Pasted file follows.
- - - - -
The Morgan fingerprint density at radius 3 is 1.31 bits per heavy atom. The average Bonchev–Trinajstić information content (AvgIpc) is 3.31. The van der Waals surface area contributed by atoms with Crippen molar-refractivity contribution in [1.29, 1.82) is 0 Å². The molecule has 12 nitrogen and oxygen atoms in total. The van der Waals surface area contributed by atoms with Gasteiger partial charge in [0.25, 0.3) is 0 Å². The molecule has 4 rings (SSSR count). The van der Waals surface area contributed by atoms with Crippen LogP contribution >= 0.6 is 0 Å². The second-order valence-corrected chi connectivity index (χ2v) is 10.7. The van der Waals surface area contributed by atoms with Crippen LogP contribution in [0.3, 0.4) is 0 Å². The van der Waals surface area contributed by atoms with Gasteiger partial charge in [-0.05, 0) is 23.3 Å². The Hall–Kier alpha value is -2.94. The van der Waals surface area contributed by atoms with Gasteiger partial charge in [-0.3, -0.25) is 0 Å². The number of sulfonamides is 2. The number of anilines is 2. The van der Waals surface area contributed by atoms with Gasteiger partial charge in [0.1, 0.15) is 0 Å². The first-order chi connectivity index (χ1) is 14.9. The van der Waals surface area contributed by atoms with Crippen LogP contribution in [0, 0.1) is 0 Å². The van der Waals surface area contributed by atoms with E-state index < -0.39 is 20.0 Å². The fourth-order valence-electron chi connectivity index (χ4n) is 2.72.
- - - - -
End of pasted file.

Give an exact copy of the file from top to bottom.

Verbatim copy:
The Morgan fingerprint density at radius 3 is 1.31 bits per heavy atom. The average Bonchev–Trinajstić information content (AvgIpc) is 3.31. The van der Waals surface area contributed by atoms with Crippen molar-refractivity contribution in [1.29, 1.82) is 0 Å². The molecule has 12 nitrogen and oxygen atoms in total. The van der Waals surface area contributed by atoms with Gasteiger partial charge in [0.25, 0.3) is 0 Å². The molecule has 4 rings (SSSR count). The van der Waals surface area contributed by atoms with Crippen LogP contribution >= 0.6 is 0 Å². The second-order valence-corrected chi connectivity index (χ2v) is 10.7. The van der Waals surface area contributed by atoms with Crippen LogP contribution in [0.3, 0.4) is 0 Å². The van der Waals surface area contributed by atoms with Gasteiger partial charge in [-0.05, 0) is 23.3 Å². The Hall–Kier alpha value is -2.94. The van der Waals surface area contributed by atoms with Gasteiger partial charge in [-0.3, -0.25) is 0 Å². The number of sulfonamides is 2. The number of anilines is 2. The van der Waals surface area contributed by atoms with Gasteiger partial charge in [0.1, 0.15) is 0 Å². The first-order chi connectivity index (χ1) is 14.9. The van der Waals surface area contributed by atoms with Crippen LogP contribution in [0, 0.1) is 0 Å². The van der Waals surface area contributed by atoms with E-state index < -0.39 is 20.0 Å². The fourth-order valence-electron chi connectivity index (χ4n) is 2.72.